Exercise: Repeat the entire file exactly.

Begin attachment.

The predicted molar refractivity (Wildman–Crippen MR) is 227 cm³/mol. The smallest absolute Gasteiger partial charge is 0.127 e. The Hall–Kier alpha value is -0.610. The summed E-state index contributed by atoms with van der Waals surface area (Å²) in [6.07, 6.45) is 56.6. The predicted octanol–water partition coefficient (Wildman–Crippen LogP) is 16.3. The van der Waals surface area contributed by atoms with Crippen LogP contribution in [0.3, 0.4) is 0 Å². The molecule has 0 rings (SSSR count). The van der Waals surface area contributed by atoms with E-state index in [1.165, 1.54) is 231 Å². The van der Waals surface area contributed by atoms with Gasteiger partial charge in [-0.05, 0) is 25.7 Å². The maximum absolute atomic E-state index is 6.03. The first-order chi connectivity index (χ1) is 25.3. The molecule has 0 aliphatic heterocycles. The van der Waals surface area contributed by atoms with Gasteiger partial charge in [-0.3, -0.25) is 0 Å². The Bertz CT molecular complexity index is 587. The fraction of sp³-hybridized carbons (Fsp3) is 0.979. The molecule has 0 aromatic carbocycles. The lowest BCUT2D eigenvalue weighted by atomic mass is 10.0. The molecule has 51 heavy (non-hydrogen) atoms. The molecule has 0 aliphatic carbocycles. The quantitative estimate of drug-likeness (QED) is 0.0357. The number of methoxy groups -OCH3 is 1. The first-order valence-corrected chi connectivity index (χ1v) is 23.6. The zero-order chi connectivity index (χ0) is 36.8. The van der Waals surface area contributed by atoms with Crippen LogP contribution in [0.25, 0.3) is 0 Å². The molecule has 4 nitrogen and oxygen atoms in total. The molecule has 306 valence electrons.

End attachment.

The predicted molar refractivity (Wildman–Crippen MR) is 227 cm³/mol. The smallest absolute Gasteiger partial charge is 0.127 e. The Hall–Kier alpha value is -0.610. The summed E-state index contributed by atoms with van der Waals surface area (Å²) in [6.07, 6.45) is 56.6. The predicted octanol–water partition coefficient (Wildman–Crippen LogP) is 16.3. The van der Waals surface area contributed by atoms with Crippen LogP contribution in [0.3, 0.4) is 0 Å². The molecule has 0 rings (SSSR count). The van der Waals surface area contributed by atoms with E-state index in [1.165, 1.54) is 231 Å². The van der Waals surface area contributed by atoms with Gasteiger partial charge in [-0.05, 0) is 25.7 Å². The maximum absolute atomic E-state index is 6.03. The first-order chi connectivity index (χ1) is 25.3. The molecule has 0 aliphatic heterocycles. The van der Waals surface area contributed by atoms with Gasteiger partial charge in [-0.3, -0.25) is 0 Å². The Bertz CT molecular complexity index is 587. The fraction of sp³-hybridized carbons (Fsp3) is 0.979. The molecule has 0 aromatic carbocycles. The lowest BCUT2D eigenvalue weighted by atomic mass is 10.0. The molecule has 51 heavy (non-hydrogen) atoms. The molecule has 0 aliphatic carbocycles. The quantitative estimate of drug-likeness (QED) is 0.0357. The number of methoxy groups -OCH3 is 1. The first-order valence-corrected chi connectivity index (χ1v) is 23.6. The zero-order chi connectivity index (χ0) is 36.8. The van der Waals surface area contributed by atoms with Crippen LogP contribution in [0.25, 0.3) is 0 Å². The molecule has 4 nitrogen and oxygen atoms in total. The molecule has 306 valence electrons.